Martin Fowler has written a piece on the difference between interaction-based testing and state-based testing. Mocks help you accomplish interaction-based, and this is shown by Martin via examples to show us the difference between the approaches.Introduction
The term 'Mock Objects' has become a popular one to describe special case objects that mimic real objects for testing. However the term mock was not originally meant as a more catchy name for stub, but to introduce a different approach to unit testing. In this article I dig into this difference of style to explain the difference between the interaction-based testing style favored by mock object fans, and the more usual state-based testing style.
Read Martin Fowler in Mocks Aren't Stubs
This is a good article (I like reading Dion's articles).
However, here are some problems that I see;
I) With (static) Mock Objects
1) Test info is in many files (Mocks and Junit test code)
2) The code under test is likely to be modifed to make it testable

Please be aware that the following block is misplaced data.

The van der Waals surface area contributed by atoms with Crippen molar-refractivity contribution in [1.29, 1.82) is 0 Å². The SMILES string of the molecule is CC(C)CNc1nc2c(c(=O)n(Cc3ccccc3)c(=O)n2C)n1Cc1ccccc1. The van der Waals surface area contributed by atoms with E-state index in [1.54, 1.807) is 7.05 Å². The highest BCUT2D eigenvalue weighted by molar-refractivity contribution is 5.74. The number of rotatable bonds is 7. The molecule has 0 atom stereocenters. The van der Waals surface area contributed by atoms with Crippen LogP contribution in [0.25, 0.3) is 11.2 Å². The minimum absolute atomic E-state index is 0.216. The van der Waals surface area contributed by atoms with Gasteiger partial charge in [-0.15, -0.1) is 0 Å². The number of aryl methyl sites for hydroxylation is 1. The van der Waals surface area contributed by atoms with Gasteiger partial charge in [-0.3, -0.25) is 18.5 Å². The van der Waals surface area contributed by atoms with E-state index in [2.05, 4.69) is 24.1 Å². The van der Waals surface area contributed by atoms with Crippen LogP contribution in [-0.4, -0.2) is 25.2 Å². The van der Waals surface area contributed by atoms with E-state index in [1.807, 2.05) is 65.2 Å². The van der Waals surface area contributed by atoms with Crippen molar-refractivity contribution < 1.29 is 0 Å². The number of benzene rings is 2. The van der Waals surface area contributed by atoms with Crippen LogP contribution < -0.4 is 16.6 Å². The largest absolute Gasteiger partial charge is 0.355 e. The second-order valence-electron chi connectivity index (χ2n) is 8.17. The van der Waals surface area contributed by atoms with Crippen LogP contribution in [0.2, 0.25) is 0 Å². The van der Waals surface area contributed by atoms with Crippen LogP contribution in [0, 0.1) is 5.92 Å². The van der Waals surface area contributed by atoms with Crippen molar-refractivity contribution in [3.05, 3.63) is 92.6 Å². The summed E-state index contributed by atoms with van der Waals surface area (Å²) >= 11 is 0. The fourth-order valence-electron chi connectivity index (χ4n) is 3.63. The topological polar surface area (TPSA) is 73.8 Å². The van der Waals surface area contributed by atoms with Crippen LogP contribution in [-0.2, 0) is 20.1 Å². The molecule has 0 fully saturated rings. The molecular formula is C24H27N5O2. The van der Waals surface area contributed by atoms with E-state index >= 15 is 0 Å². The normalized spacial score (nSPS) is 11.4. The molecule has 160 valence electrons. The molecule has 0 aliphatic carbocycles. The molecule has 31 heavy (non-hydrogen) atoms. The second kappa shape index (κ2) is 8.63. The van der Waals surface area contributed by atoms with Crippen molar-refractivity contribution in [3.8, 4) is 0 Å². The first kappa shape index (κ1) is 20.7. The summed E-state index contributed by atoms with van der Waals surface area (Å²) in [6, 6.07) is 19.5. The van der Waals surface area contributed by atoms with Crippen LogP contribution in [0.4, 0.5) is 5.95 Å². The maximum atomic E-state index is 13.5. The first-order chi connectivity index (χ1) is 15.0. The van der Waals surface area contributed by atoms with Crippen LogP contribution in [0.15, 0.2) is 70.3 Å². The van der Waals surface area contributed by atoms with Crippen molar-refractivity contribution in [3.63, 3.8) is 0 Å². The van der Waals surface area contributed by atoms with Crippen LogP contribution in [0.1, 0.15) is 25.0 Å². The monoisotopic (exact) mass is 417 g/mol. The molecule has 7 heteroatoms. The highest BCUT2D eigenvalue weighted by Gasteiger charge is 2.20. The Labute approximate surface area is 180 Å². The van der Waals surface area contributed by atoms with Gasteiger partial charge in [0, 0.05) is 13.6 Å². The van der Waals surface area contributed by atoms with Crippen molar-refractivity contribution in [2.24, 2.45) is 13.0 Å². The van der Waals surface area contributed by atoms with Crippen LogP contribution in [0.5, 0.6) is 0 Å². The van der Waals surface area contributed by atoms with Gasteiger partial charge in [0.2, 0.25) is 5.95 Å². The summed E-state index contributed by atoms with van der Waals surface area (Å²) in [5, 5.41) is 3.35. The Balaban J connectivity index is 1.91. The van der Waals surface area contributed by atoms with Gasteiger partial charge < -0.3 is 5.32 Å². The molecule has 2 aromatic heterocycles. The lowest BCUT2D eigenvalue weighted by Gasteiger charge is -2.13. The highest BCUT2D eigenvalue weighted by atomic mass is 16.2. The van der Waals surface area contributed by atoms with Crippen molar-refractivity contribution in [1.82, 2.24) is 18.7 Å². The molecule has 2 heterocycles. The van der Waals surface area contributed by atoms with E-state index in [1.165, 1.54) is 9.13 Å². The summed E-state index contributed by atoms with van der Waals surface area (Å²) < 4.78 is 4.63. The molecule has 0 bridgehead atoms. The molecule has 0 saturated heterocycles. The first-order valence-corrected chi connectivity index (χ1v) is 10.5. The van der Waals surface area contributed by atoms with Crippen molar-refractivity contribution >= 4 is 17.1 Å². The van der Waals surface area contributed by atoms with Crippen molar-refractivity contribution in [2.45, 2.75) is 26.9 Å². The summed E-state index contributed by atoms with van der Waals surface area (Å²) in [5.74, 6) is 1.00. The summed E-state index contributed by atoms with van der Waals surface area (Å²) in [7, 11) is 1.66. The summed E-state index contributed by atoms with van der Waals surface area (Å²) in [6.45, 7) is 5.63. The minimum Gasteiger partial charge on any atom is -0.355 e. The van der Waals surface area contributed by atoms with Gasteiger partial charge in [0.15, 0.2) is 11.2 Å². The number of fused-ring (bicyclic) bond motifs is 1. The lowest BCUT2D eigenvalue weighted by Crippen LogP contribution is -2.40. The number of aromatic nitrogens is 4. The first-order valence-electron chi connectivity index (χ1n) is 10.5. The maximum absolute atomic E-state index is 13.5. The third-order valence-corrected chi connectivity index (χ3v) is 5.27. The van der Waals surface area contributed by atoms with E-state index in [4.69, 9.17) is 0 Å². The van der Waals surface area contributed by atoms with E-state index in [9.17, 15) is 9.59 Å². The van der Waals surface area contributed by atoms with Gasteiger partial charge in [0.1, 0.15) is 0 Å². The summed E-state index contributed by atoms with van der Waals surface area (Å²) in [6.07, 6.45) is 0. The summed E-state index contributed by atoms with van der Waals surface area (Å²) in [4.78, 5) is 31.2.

II)With Dynamic Mock Objects (like EasyMock)
1) The dependencies of code under test needs to be defined as interfaces (though a good practice, may not have been followed)
2) Instances of dynamic mocs which emulates the dependencies have to be passed to code under test. This is not always easy.
3) Due to above #1,2, very likely to require modifing code under test.
There is an alternate.
It is Virtual Mock objects, which uses AOP and doesn't have above problems.
However, I don't know how mature "Virtual Mocks" is and haven't seen a tutorial on it.
There is an alternate.It is Virtual Mock objects, which uses AOP and doesn't have above problems.However, I don't know how mature "Virtual Mocks" is and haven't seen a tutorial on it.
About Virtual Mock Object, maybe this link
will help you a little.
This is what I call black box testing and white box testing.
Black box testing (called state-based testing in the article) is my preferred method because of the decoupling to implementations as Martin points out. White box can be broken too easily as you refactor the code, and it can be too tedious to write. However most of time I find myself writing "gray" box tests.
I like Martin's perspective not on the technologies but on the psychological profile of the technology users. Each choice is a style that may fit with a developers personality style. Mock objects seem best for agile, CRC card weilding types while State style is for data-driven, design-first types.